AMANPOUR: So, Rich, if Tom Donohue and the Republicans don't agree with the tax about how to pay for all of this, how is this going to become a reality, this eminently sensible idea of getting people to work in infrastructure?
TRUMKA: Well, we have the money. It's not a matter of this country being broke. We have the money. It's the decision to make this a priority.
I think we have to make it a priority for two reasons. One, it makes us more competitive as a nation. Two, it puts people back to work. When you put people back to work, you don't have to talk about deficits and things like that, because people that are working contribute to the economy rather than taking something out of the economy.
I was sort of Tickled by Tom, though, when he said he disagrees with us about not wanting to do "buy America" stuff. He'd rather stimulate somebody else's economy rather than our economy. So...
DONOHUE: I was in Canada...
TRUMKA: I was sort of tickled by that thought.
DONOHUE: ... at the oil sands two weeks ago. And every state in the union, 50 states in the union are selling services, equipment and materials into that huge project. And soon, I hope, we're going to have the pipeline that comes down through the United States to our refineries in the -- in the Gulf Coast, which are going to create 250,000 jobs, most of them union jobs. So we -- what we want to do in "buy America" is build more things in America. But to set up opposition to us selling things abroad and for people selling things here, it costs jobs. It doesn't create jobs.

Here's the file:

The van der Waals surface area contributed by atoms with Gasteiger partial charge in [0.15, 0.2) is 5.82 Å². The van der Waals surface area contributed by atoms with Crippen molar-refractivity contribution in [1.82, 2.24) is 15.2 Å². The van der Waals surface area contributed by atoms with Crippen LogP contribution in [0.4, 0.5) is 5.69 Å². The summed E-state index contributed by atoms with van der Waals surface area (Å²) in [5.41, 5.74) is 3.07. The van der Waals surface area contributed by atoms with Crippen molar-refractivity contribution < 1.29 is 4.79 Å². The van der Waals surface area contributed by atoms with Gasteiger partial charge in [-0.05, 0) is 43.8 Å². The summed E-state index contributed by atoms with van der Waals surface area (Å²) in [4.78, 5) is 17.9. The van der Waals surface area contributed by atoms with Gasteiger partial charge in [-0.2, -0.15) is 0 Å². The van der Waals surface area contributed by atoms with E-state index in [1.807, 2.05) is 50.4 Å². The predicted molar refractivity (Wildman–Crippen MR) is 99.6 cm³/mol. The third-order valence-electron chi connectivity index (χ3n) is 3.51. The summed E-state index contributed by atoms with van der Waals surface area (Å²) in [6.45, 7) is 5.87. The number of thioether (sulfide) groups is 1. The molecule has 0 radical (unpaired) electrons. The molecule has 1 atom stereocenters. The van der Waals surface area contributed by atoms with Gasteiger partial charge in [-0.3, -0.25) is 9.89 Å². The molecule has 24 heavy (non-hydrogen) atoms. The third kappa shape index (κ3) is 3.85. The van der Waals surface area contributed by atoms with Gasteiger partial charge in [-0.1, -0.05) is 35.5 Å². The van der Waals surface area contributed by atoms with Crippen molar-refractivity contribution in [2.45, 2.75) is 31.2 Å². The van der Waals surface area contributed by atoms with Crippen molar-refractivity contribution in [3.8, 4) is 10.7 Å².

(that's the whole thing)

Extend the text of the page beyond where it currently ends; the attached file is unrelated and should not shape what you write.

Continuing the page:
AMANPOUR: Let me ask you, Jeffrey Immelt, who's the head of the president's jobs council -- and, of course, you sit on it, as well -- said that he doesn't think America's in this game to win, unlike other countries, China, Germany, other such countries, that really needs to really work harder to do this. How can America not be in this to win? How this country gone soft?
DONOHUE: Well, it is fair to say -- and I think Rich and I would agree -- the emerging countries have, you know, hard over people that are entrepreneurs and working very hard. We're -- we're a developed country. And I wouldn't say we've gone soft; we've gone comfortable. And what we need, the young people coming into the workforce, starting their own businesses, people that are just determined to do this because they've got the skill, they've got the energy, and we need to help them. We need -- the banks need to help them.
TRUMKA: Look, look, the other countries that we deal with, they have a plan and a strategy. They have a plan for manufacturing. They have a plan to build things. We don't have that strategy in the United States. And the reason we don't is, that place up there gets flooded with lobbyists from multinational corporations whose interests are beginning to diverge more and more from the interests of this country. When we can realign those interests, then I think we all start to win and we put America back to work. We'll take on the competition and ultimately we win.
AMANPOUR: Very quickly, Germany, for instance, has managed to keep employment up by dealing with unions, perhaps sharing hours, reducing hours rather than laying people off. Is that something that you would consider?